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Happy holidays folks!

 

Classic Cowboy Poetry

Happy Days

The bells in town are ringing,
   'Tis Christmas time, we know;
But not a sound of the bells we hear
   Out across the shifting snow.
Across the wind-swept prairie,
   Where the wild chinook winds blow.

'Tis Christmas night, and we're far away
   From all we love and know,
But faces are bright, and hearts are light;
   Outside is the drifting snow.
And we talk, and laugh, and sing with joy,
   Out where the chinooks blow.

It's Christmas night, and they drink a toast
   To the loved one, far away;
One to the boys from the sunny South,
   And one for the old range ways;
But the one we all love best of all
   When they call out "Happy Days."

'Tis Christmas night on the old wild range,
   And the Northern Lights aglow,
Dance o'er the grim grey cut-banks,
   And down on the drifting snow.
And the coyote sneaks by the frozen creeks,
   And the wolf calls long and low,
But the toast on the range is "Happy Days,"
   Far out where the riders go.

by Rhoda Sivell

 

You can read more of Canadian Rhoda Sivell's poetry here at the BAR-D.

She is:

Featured in "The Big Roundup," an anthology of the best of CowboyPoetry.com.

 

Happy holidays folks!

 

All American Christmas

An all-American Christmas is hard to have today
  with all the foreign imports that are packed in Santa's sleigh.
The toys all come from China, most clothes are from there too;
  it makes me wonder if his elves have anything to do.

The trees all come from Canada, the trimmin's  from Taiwan;
   as I read tags where things are from, I'm  thinkin' something's wrong!
The coat I bought for hubby was made in Bangladesh;
   his Wranglers from Korea...from the Japanese, his vest.

And what was worse, I went to buy the food for Christmas Day;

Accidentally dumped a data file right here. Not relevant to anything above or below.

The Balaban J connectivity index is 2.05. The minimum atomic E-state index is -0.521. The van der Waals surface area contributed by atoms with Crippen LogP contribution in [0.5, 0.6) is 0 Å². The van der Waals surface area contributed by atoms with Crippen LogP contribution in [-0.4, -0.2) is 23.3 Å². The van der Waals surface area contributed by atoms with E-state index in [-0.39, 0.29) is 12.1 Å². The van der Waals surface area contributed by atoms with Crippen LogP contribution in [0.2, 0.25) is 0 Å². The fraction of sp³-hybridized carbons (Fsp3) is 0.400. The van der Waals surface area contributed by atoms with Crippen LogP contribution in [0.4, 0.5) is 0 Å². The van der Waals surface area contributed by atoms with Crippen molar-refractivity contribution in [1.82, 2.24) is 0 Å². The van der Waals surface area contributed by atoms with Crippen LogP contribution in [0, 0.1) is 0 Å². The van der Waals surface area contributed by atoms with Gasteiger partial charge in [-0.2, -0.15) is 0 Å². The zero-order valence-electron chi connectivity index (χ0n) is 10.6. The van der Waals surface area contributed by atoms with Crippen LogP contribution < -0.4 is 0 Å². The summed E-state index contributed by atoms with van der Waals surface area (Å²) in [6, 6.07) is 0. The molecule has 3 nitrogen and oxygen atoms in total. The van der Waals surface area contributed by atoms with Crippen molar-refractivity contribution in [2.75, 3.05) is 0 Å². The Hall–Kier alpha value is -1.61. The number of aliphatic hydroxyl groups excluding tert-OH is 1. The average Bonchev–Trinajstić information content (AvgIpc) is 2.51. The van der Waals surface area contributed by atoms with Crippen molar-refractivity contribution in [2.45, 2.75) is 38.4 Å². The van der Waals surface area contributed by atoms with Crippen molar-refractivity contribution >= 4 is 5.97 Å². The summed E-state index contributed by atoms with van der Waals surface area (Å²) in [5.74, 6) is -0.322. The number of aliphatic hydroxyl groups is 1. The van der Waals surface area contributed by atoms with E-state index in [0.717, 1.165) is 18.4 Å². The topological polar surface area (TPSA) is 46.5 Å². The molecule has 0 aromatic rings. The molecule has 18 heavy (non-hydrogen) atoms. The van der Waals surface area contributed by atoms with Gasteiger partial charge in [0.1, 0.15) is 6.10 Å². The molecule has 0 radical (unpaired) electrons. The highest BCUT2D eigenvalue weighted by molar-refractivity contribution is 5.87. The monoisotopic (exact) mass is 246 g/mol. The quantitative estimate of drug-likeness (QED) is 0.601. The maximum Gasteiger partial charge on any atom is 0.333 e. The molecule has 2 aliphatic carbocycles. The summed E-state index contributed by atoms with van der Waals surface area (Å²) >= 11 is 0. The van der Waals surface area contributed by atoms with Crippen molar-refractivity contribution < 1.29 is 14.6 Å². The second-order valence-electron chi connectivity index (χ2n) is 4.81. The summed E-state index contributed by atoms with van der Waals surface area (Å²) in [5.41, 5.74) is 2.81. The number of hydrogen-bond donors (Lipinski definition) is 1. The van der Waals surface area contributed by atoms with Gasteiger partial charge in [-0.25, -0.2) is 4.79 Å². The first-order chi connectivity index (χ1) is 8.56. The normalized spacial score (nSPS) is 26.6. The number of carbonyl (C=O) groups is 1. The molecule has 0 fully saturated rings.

the turkeys that I sorted through had come from Uraguay.
The hams, they came from Mexico, the coffee from Brazil;
  that's where all the nuts came from ..except for Uncle Bill!

There's fruitcake made in Germany, the rum is from there too;
   (perhaps that is the reason why poor Grandpa got the flu)
The lutefisk came from Norway, it smelled like something dead;
     the English and the Irish were the ones who made the bread.

Then I got to thinkin' that we'd just go out to eat,
    but all the fast-food joints serve the foreign kind of meat.
There's Mexican, Italian, and cafes that are Chinese;
    and even goat meat featured in those restaurants from Greece.

Everything's from somewhere else, I'll tell you folks, it's sad
   that an All-American Christmas is so hard to be had.
But from these foreign imports, if you'd like to find relief,
   just go down to your grocery store and buy American Beef!

November 21, 2002, Yvonne Hollenbeck

This poem will appear in the South Dakota Stockgrowers magazine.

You can read more of Yvonne Hollenbeck's poetry here at the BAR-D.  Her poetry is included in anthologies and she is the author of two books, including the new Where Prairie Flowers Bloom:

 

Happy holidays folks!

 

God Rest Ye Merry Cattlemen

God rest ye merry cattlemen,
let nothing you dismay.
Remember good ole Santy Claus
will bring to us some hay;
to save us from this lousy drought
when our luck's gone astray.
O, tidings of lots and calves and hay.
Lots of calves and hay.
O, tidings of lots and calves and hay.

From Santy came a letter
to all the ranchers here
and even to the sheepmen
to say, "Be of good cheer!"
For with sleighs pulled by the reindeer
will come lots of supplies this way.
O, tidings of lots of calves and hay.
And lambs and hay.
O, tidings of lots of calves and hay.

2002, Jean Mathisen

You can read more of Lariat Laureate runner up Jean Mathisen's poetry here at the BAR-D.  Jean is the author of six books of poetry. 

She is:

Featured in "The Big Roundup," an anthology of the best of CowboyPoetry.com.

 

Happy holidays folks!

 

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